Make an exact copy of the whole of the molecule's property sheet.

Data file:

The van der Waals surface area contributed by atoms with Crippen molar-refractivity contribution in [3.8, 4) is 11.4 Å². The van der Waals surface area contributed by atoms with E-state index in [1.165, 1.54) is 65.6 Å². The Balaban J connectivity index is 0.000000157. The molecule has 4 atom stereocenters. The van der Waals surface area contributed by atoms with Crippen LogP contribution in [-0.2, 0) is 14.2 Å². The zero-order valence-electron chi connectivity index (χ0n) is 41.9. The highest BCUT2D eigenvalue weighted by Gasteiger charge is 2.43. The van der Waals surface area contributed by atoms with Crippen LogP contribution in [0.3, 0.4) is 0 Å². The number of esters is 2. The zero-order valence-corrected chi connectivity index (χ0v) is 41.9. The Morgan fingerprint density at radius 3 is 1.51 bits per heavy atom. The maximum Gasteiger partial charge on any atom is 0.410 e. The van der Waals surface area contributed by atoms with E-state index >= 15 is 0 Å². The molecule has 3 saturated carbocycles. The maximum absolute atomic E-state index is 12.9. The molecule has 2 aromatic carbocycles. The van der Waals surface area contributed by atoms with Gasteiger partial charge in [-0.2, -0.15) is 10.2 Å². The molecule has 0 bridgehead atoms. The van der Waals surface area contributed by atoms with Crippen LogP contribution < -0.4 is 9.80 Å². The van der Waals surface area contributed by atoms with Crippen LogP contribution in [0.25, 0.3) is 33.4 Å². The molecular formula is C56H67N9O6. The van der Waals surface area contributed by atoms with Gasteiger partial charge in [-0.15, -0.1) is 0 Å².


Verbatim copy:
The van der Waals surface area contributed by atoms with Crippen molar-refractivity contribution in [3.8, 4) is 11.4 Å². The van der Waals surface area contributed by atoms with E-state index in [1.165, 1.54) is 65.6 Å². The Balaban J connectivity index is 0.000000157. The molecule has 4 atom stereocenters. The van der Waals surface area contributed by atoms with Crippen LogP contribution in [-0.2, 0) is 14.2 Å². The zero-order valence-electron chi connectivity index (χ0n) is 41.9. The highest BCUT2D eigenvalue weighted by Gasteiger charge is 2.43. The van der Waals surface area contributed by atoms with Crippen LogP contribution in [0.3, 0.4) is 0 Å². The number of esters is 2. The zero-order valence-corrected chi connectivity index (χ0v) is 41.9. The Morgan fingerprint density at radius 3 is 1.51 bits per heavy atom. The maximum Gasteiger partial charge on any atom is 0.410 e. The van der Waals surface area contributed by atoms with E-state index >= 15 is 0 Å². The molecule has 3 saturated carbocycles. The maximum absolute atomic E-state index is 12.9. The molecule has 2 aromatic carbocycles. The van der Waals surface area contributed by atoms with Gasteiger partial charge in [-0.2, -0.15) is 10.2 Å². The molecule has 0 bridgehead atoms. The van der Waals surface area contributed by atoms with Crippen LogP contribution < -0.4 is 9.80 Å². The van der Waals surface area contributed by atoms with Crippen LogP contribution in [0.25, 0.3) is 33.4 Å². The molecular formula is C56H67N9O6. The van der Waals surface area contributed by atoms with Gasteiger partial charge in [-0.15, -0.1) is 0 Å².